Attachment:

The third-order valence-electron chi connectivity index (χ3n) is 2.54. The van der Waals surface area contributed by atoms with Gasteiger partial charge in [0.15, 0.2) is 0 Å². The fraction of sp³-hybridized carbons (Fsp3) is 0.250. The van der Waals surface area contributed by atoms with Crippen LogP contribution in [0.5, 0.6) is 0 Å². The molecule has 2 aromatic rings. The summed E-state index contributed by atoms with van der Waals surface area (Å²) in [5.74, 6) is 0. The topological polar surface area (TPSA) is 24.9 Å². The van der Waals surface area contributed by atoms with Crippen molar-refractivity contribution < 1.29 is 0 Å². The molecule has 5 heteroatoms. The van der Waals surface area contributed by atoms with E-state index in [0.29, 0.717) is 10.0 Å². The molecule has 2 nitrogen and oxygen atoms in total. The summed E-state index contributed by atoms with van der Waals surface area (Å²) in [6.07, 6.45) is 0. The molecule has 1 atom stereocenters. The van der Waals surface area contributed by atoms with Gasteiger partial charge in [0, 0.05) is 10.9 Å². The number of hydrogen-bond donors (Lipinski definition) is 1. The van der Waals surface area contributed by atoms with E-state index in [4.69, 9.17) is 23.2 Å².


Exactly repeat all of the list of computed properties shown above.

The third-order valence-electron chi connectivity index (χ3n) is 2.54. The van der Waals surface area contributed by atoms with Gasteiger partial charge in [0.15, 0.2) is 0 Å². The fraction of sp³-hybridized carbons (Fsp3) is 0.250. The van der Waals surface area contributed by atoms with Crippen LogP contribution in [0.5, 0.6) is 0 Å². The molecule has 2 aromatic rings. The summed E-state index contributed by atoms with van der Waals surface area (Å²) in [5.74, 6) is 0. The topological polar surface area (TPSA) is 24.9 Å². The van der Waals surface area contributed by atoms with Crippen molar-refractivity contribution < 1.29 is 0 Å². The molecule has 5 heteroatoms. The van der Waals surface area contributed by atoms with E-state index in [0.29, 0.717) is 10.0 Å². The molecule has 2 nitrogen and oxygen atoms in total. The summed E-state index contributed by atoms with van der Waals surface area (Å²) in [6.07, 6.45) is 0. The molecule has 1 atom stereocenters. The van der Waals surface area contributed by atoms with Gasteiger partial charge in [0, 0.05) is 10.9 Å². The number of hydrogen-bond donors (Lipinski definition) is 1. The van der Waals surface area contributed by atoms with E-state index in [4.69, 9.17) is 23.2 Å².